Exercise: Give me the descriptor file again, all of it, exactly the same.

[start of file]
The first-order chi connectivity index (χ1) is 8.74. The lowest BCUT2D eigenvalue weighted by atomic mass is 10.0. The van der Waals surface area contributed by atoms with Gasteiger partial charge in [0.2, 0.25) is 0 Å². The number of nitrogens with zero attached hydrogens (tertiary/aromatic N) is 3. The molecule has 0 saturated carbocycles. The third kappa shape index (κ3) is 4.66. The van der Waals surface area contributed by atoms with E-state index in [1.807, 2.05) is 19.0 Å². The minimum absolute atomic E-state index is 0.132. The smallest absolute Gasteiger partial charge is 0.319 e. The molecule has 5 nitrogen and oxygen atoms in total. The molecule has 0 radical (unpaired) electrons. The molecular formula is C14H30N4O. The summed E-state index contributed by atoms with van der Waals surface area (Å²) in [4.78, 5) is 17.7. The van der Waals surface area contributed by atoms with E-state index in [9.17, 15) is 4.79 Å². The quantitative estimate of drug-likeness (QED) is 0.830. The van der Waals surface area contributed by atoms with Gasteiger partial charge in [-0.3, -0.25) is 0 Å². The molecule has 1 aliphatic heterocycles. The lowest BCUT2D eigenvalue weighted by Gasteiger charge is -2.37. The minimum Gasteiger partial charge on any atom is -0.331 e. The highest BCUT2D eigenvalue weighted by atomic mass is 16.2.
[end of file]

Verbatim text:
The first-order chi connectivity index (χ1) is 8.74. The lowest BCUT2D eigenvalue weighted by atomic mass is 10.0. The van der Waals surface area contributed by atoms with Gasteiger partial charge in [0.2, 0.25) is 0 Å². The number of nitrogens with zero attached hydrogens (tertiary/aromatic N) is 3. The molecule has 0 saturated carbocycles. The third kappa shape index (κ3) is 4.66. The van der Waals surface area contributed by atoms with E-state index in [1.807, 2.05) is 19.0 Å². The minimum absolute atomic E-state index is 0.132. The smallest absolute Gasteiger partial charge is 0.319 e. The molecule has 5 nitrogen and oxygen atoms in total. The molecule has 0 radical (unpaired) electrons. The molecular formula is C14H30N4O. The summed E-state index contributed by atoms with van der Waals surface area (Å²) in [4.78, 5) is 17.7. The van der Waals surface area contributed by atoms with E-state index in [9.17, 15) is 4.79 Å². The quantitative estimate of drug-likeness (QED) is 0.830. The van der Waals surface area contributed by atoms with Gasteiger partial charge in [-0.3, -0.25) is 0 Å². The molecule has 1 aliphatic heterocycles. The lowest BCUT2D eigenvalue weighted by Gasteiger charge is -2.37. The minimum Gasteiger partial charge on any atom is -0.331 e. The highest BCUT2D eigenvalue weighted by atomic mass is 16.2.